Anti-Money Laundering Implications
From 1 January 2019 Real Estate agents will, among other things, be required to verify the identity of their clients in accordance with AML/CFT legislation. This is called Customer Due Diligence (CDD).
This means they are required to identify who their clients are (i.e. who they are acting for). This could be individuals, companies, trusts, or other client types like societies and government departments etc. This means asking for information to verify your full name, date of birth, and residential address. This can be done in several ways but, not unlike the banks, they will ask to see identity documents like your Passport, Driver Licence, utility bill etc. In some cases, they have obligations to establish source of funds and wealth.
All real estate agents in New Zealand have legal obligations to comply with the AML/CFT legislation and will be requesting more documents and information than they have in the past.
Please show some understanding as these are new procedures and obligations that have been introduced into the real estate sector. This is a major change for the industry.
If your real estate agent cannot verify your identity in line with the legislation, they may not be able to act for you. More information about CDD is outlined below.
Please note – If you are purchasing property you are not deemed a client of the real estate company (unless you have engaged them as a buyer’s agent) however, your lawyer also has AML/CFT obligations and may need to complete CDD. We encourage all purchasers to engage early with lawyers in any sale or purchase process. See ‘Documentation you may be asked for’ below for an outline of the things that may be requested.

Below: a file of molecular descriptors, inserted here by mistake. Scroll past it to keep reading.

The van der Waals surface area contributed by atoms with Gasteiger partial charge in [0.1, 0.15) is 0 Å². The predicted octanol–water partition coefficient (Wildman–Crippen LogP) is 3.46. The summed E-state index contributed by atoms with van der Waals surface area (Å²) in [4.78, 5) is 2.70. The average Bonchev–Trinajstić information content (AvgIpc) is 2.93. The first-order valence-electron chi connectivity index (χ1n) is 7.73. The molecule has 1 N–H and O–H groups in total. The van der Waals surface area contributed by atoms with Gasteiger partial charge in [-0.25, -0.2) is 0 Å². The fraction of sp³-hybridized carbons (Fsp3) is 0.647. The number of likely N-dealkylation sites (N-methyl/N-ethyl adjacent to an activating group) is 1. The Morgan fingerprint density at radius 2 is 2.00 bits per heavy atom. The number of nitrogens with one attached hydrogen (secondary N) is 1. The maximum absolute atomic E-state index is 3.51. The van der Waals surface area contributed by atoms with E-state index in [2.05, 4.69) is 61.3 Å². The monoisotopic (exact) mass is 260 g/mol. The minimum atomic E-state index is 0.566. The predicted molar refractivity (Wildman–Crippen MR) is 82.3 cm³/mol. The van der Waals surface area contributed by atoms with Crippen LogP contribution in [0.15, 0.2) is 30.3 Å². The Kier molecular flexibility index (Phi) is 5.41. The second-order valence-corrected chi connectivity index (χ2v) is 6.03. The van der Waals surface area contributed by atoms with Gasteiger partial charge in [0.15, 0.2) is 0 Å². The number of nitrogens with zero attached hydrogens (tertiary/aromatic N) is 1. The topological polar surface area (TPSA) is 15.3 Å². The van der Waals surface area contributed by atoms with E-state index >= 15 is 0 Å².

Who do Real Estate agents need to complete CDD on?
They must identify and verify:
- the client;
- each beneficial owner of the client; and
- each person acting on behalf of the client including the authority to act on behalf of the client e.g. a lawyer or representative giving instructions on someone’s behalf.
What is a beneficial owner?
A beneficial owner is any individual (natural person) who satisfies one or more of following:
- the individual has effective control of the client; or
- the individual is a person on whose behalf a transaction is conducted;
- the individual owns more than 25% of the client or person on whose behalf a transaction is conducted (e.g. direct/indirect shareholders).
What is effective control?
Effective control is the ability to exercise control or influence over a company or entity. Typically, this will be the directors of a company or entity or those who hold senior positions. It could also be those who are funding the company, so this is something else that you will need to consider, and where relevant, enquire about.